Some news outfits, including Interaskyon, were quick to flag his dismissal of MRRD-NECC, pointing out that it was actually one of the more prominent groups supporting his 2016 campaign.
Rappler’s Pia Ranada identified four MRRD-NECC members who were appointed to key government positions by Duterte. One of them, DILG’s Densing, who denied that the group was inciting to sedition, was even caught on camera during a 2017 RevGov rally.
Ranada also said that DAR Secretary John Castriciones, a former DILG Undersecretary, who sits as the group’s national president, has yet to comment on the issue. According to an Inquirer report, DAR Undersecretary Emily Padilla, also a former DILG Undersecretary, publicly denied any involvement in the RevGov proposal and urged “genuine members” to speak up. Along with Castriciones and Padilla, former Undersecretary Jesus Hinlo, and MRRD-NECC co-founder, was also previously appointed by the president to DILG. CMFR adds DILG Undersecretary Martin Dino to the list of Duterte appointees who are also members of the group.
Duterte first dangled the idea of a revolutionary government during his presidential bid in 2016. Media recalled the other instances when he threatened to use it against his critics for alleged “destabilization plots.” Most notable was Philstar.com’s effort to timeline the president’s previous remarks that contextualized how the renewed RevGov call stemmed from Duterte’s own threats.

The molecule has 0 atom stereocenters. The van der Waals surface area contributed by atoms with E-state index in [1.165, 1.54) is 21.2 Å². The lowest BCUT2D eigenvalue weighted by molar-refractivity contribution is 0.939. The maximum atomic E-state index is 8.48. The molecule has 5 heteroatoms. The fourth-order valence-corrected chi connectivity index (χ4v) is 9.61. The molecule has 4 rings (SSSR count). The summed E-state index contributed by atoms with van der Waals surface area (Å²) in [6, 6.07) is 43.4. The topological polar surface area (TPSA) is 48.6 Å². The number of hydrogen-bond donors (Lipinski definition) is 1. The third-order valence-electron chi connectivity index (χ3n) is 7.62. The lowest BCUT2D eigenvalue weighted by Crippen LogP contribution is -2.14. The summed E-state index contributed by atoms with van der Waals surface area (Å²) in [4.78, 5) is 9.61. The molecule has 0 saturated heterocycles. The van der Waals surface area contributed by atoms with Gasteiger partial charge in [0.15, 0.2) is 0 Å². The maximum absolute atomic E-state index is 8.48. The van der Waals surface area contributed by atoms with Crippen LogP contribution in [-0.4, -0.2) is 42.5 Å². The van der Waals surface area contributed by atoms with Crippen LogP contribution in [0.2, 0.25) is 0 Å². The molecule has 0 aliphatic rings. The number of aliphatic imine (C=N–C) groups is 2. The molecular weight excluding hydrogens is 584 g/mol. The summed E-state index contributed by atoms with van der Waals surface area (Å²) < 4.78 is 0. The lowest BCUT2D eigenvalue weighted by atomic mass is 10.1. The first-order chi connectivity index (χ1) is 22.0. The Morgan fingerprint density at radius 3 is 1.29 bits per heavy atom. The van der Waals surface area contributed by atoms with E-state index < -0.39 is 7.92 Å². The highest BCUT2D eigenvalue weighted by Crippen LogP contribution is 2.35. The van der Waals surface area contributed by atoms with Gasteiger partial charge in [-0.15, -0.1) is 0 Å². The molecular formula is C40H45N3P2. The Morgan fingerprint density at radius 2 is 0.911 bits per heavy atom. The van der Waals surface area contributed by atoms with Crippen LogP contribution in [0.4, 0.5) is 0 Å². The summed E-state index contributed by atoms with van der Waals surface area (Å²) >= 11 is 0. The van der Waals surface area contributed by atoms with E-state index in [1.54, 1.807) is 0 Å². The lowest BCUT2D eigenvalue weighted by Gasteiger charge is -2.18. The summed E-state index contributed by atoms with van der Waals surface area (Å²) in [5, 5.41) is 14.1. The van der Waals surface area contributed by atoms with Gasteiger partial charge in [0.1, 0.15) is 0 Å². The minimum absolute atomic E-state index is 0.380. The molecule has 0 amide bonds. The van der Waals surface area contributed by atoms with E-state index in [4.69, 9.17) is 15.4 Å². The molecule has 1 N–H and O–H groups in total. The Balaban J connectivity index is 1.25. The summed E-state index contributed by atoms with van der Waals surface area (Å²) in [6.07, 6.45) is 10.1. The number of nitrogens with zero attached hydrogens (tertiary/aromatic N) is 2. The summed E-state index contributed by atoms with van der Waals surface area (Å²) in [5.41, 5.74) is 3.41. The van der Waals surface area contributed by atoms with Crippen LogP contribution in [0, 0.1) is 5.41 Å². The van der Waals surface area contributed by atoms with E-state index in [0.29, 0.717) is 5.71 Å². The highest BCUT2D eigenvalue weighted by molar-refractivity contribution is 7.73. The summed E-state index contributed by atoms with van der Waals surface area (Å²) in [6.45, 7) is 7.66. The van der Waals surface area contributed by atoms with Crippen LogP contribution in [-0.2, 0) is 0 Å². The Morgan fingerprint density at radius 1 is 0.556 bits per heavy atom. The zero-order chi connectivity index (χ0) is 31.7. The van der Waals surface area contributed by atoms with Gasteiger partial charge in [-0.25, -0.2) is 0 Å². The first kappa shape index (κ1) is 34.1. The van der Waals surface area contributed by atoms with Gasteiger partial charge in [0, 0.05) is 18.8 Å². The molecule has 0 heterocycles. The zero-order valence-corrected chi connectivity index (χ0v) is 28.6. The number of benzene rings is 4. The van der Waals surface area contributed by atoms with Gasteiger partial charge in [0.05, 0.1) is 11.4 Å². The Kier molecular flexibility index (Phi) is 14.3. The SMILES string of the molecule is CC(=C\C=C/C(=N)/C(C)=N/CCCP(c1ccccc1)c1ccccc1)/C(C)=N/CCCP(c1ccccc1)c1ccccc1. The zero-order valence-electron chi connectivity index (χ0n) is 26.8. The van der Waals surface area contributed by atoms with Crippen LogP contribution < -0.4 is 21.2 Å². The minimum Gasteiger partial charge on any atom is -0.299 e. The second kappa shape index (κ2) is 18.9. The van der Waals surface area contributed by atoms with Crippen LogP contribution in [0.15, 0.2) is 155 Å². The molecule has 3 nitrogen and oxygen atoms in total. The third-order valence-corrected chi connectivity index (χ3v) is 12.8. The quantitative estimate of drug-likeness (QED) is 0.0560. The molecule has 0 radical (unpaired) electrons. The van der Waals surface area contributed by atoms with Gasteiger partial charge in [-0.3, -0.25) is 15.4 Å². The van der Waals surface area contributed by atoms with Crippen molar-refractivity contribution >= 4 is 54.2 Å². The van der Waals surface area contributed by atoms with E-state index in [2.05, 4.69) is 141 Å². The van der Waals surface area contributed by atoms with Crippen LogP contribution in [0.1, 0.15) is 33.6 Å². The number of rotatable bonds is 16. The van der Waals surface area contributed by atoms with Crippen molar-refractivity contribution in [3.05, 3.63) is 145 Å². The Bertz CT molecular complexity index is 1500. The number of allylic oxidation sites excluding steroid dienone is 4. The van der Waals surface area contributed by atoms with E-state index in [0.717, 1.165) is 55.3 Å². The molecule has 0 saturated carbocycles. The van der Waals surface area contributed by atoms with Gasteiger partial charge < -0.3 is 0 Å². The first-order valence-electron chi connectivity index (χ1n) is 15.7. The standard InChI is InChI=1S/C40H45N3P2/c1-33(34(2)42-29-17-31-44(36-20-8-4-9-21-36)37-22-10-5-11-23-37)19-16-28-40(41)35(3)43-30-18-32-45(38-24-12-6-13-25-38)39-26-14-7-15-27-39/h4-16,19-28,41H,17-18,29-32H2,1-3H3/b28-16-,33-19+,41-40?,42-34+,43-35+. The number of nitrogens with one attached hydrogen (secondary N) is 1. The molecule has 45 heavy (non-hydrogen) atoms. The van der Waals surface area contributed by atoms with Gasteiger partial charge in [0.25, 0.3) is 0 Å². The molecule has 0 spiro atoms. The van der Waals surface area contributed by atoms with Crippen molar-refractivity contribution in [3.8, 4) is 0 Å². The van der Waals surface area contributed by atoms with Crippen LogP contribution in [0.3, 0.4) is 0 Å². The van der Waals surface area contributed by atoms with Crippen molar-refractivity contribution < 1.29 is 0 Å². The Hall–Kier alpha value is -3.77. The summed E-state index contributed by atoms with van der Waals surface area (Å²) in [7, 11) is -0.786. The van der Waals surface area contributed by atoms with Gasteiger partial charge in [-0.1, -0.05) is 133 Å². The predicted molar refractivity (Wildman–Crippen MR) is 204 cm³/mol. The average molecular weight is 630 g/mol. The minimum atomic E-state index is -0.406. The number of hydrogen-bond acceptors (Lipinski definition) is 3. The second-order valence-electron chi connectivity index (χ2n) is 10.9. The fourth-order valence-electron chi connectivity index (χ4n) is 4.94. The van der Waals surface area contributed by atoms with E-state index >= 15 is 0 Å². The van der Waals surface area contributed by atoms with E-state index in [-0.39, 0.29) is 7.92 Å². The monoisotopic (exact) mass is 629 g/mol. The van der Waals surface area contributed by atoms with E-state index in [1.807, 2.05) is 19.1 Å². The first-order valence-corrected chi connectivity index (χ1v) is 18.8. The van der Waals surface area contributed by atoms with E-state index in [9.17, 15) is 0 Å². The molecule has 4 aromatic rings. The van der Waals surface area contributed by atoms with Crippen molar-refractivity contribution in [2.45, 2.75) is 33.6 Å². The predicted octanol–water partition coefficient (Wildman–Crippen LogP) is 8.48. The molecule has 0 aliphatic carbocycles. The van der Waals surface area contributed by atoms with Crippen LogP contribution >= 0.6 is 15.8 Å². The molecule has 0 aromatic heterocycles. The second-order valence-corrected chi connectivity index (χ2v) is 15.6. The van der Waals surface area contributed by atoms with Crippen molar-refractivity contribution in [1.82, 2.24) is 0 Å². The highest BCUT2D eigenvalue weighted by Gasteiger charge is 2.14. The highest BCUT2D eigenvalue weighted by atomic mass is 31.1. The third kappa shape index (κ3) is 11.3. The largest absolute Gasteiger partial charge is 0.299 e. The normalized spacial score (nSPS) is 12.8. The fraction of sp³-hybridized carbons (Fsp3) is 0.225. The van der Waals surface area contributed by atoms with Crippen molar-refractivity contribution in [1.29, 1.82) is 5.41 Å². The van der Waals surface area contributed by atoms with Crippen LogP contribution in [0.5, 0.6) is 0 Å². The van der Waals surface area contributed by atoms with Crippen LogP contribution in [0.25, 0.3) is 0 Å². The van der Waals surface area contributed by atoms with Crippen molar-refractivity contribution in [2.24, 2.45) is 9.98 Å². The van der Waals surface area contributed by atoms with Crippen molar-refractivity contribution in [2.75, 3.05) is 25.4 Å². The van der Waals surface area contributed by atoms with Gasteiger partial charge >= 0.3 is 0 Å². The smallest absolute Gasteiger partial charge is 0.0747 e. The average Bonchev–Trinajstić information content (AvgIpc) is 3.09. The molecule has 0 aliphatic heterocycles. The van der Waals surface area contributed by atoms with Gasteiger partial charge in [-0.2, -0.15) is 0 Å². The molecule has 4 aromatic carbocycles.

Did the call have anything to do with the recent absence of the president from the public eye, fueling speculation about his state of health? This angle was pursued only in social media and a few reports.
A report by Raisa Robles in South China Morning Post’s This Week in Asia noted that the call came mere weeks after rumors about the president’s health swirled online. As Inquirer columnist Randy David said, “some quarters are pushing it not so much to install federalism by shortcut as to manage a crisis of succession in the face of Mr. Duterte’s rumored declining health.” The administration was quick to distance itself from the RevGov call. But the media should nevertheless sustain public attention on what the Constitution says to maintain order and stability in government including the constitutionally mandated one of succession. A strong and vigorous democracy after all requires a well-informed public that can take a stand against sinister scenarios initiated for the protection of self-serving political interests.